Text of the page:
South Jersey Lawyers for Leaving the Scene of an Accident
Reputable Criminal Defense Lawyer Advocates for Clients Accused of Leaving the Scene of an Accident in Camden County, Burlington County and Throughout New Jersey
New Jersey drivers have a legal obligation to stop when involved in a motor vehicle accident. Leaving the scene of an accident is both a traffic violation and can also be punished as a criminal offense—especially if someone was injured in the crash. Although car accidents can be overwhelming for a number of reasons, you should always stop to exchange information and make sure everyone is unharmed.
At Gelman Law, LLC, we understand that you may have been facing a variety of conflicted emotions when faced with a traffic accident. Our skilled criminal defense lawyers have successfully helped many clients who have found themselves in positions similar to yours. Our team is led by a former Burlington County prosecutor who knows exactly what is at stake if you are convicted for leaving the scene of an accident in South Jersey—and we also know how to build the strongest possible defense to protect your rights.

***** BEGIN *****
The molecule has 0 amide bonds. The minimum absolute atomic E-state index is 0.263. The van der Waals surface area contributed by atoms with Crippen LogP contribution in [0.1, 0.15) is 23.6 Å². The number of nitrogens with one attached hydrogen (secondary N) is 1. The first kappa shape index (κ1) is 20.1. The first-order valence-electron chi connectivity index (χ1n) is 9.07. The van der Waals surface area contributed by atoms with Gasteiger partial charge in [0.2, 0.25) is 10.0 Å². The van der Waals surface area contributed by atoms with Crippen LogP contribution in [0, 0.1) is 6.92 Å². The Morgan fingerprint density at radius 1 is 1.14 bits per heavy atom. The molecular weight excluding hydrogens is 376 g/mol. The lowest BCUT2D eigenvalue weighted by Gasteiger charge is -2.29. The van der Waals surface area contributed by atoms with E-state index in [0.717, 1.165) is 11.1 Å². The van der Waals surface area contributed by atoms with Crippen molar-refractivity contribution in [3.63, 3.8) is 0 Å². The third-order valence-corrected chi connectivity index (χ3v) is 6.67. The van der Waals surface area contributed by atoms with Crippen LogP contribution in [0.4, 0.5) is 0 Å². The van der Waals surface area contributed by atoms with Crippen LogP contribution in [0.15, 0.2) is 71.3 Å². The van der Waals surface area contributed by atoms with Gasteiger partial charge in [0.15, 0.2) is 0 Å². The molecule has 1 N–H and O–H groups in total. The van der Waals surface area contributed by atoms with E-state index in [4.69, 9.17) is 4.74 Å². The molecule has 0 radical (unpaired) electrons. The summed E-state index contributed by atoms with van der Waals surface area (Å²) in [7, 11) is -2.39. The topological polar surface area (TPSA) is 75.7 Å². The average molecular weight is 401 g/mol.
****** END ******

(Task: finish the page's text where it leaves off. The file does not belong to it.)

Facing Charges For Leaving the Scene of an Accident? We Can Help, Tell Us What Happened.
Whether you were concerned about immigration issues, driving with a suspended license or were simply panicked after the accident, hit and run offenses in South Jersey can be serious. Speaking with a criminal defense lawyer experienced in handling hit and run cases is crucial to minimize the consequences of leaving the scene of an accident.
Call our office or fill out this online contact form to schedule a confidential consultation with our experienced South Jersey defense lawyers today. You can tell us what happened so that we can discuss defense options if you have been accused of leaving the scene of an accident.
Penalties for Leaving the Scene of an Accident in South Jersey Vary Depending Upon Damage
Whether leaving the scene of an accident in South Jersey will be punished as a criminal offense will depend upon whether anyone was injured or killed in the accident. If someone was injured or killed, the driver may face both penalties for the traffic violation and criminal offense.